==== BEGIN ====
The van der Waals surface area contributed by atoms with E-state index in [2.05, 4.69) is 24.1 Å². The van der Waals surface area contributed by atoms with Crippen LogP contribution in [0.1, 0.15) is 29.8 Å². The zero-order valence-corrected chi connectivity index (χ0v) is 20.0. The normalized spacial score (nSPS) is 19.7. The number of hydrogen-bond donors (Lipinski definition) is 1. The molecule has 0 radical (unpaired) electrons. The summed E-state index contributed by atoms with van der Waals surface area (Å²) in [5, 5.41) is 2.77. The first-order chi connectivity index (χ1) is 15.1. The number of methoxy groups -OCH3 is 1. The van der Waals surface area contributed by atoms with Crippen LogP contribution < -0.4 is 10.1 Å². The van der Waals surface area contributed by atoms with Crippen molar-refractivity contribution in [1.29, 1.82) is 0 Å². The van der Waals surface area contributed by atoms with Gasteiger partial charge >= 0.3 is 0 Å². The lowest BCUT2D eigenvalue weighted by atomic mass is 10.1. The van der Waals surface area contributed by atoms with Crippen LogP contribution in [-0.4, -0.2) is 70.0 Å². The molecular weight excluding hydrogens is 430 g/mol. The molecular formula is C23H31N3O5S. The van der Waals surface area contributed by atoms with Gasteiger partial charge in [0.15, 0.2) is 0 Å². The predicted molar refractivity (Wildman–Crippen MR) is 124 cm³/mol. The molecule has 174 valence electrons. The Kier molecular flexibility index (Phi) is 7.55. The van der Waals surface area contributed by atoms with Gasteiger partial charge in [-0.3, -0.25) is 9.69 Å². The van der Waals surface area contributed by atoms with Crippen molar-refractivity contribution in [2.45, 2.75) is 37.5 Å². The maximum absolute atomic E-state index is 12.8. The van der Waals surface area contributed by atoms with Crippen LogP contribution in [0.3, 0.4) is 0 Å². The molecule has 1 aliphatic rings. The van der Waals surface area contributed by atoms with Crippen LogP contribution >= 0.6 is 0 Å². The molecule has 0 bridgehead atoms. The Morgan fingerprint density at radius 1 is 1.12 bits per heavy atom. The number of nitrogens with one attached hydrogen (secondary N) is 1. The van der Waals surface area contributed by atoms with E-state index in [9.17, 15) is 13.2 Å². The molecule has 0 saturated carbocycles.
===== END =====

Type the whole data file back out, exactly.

The van der Waals surface area contributed by atoms with E-state index in [2.05, 4.69) is 24.1 Å². The van der Waals surface area contributed by atoms with Crippen LogP contribution in [0.1, 0.15) is 29.8 Å². The zero-order valence-corrected chi connectivity index (χ0v) is 20.0. The normalized spacial score (nSPS) is 19.7. The number of hydrogen-bond donors (Lipinski definition) is 1. The molecule has 0 radical (unpaired) electrons. The summed E-state index contributed by atoms with van der Waals surface area (Å²) in [5, 5.41) is 2.77. The first-order chi connectivity index (χ1) is 15.1. The number of methoxy groups -OCH3 is 1. The van der Waals surface area contributed by atoms with Crippen LogP contribution < -0.4 is 10.1 Å². The van der Waals surface area contributed by atoms with Crippen molar-refractivity contribution in [1.29, 1.82) is 0 Å². The van der Waals surface area contributed by atoms with Gasteiger partial charge >= 0.3 is 0 Å². The lowest BCUT2D eigenvalue weighted by atomic mass is 10.1. The van der Waals surface area contributed by atoms with Crippen LogP contribution in [-0.4, -0.2) is 70.0 Å². The molecular weight excluding hydrogens is 430 g/mol. The molecular formula is C23H31N3O5S. The van der Waals surface area contributed by atoms with Gasteiger partial charge in [0.15, 0.2) is 0 Å². The predicted molar refractivity (Wildman–Crippen MR) is 124 cm³/mol. The molecule has 174 valence electrons. The Kier molecular flexibility index (Phi) is 7.55. The van der Waals surface area contributed by atoms with Gasteiger partial charge in [-0.3, -0.25) is 9.69 Å². The van der Waals surface area contributed by atoms with Crippen molar-refractivity contribution in [2.45, 2.75) is 37.5 Å². The maximum absolute atomic E-state index is 12.8. The van der Waals surface area contributed by atoms with Crippen LogP contribution in [0.3, 0.4) is 0 Å². The molecule has 1 aliphatic rings. The van der Waals surface area contributed by atoms with Crippen LogP contribution >= 0.6 is 0 Å². The molecule has 0 bridgehead atoms. The Morgan fingerprint density at radius 1 is 1.12 bits per heavy atom. The number of nitrogens with one attached hydrogen (secondary N) is 1. The van der Waals surface area contributed by atoms with E-state index in [9.17, 15) is 13.2 Å². The molecule has 0 saturated carbocycles.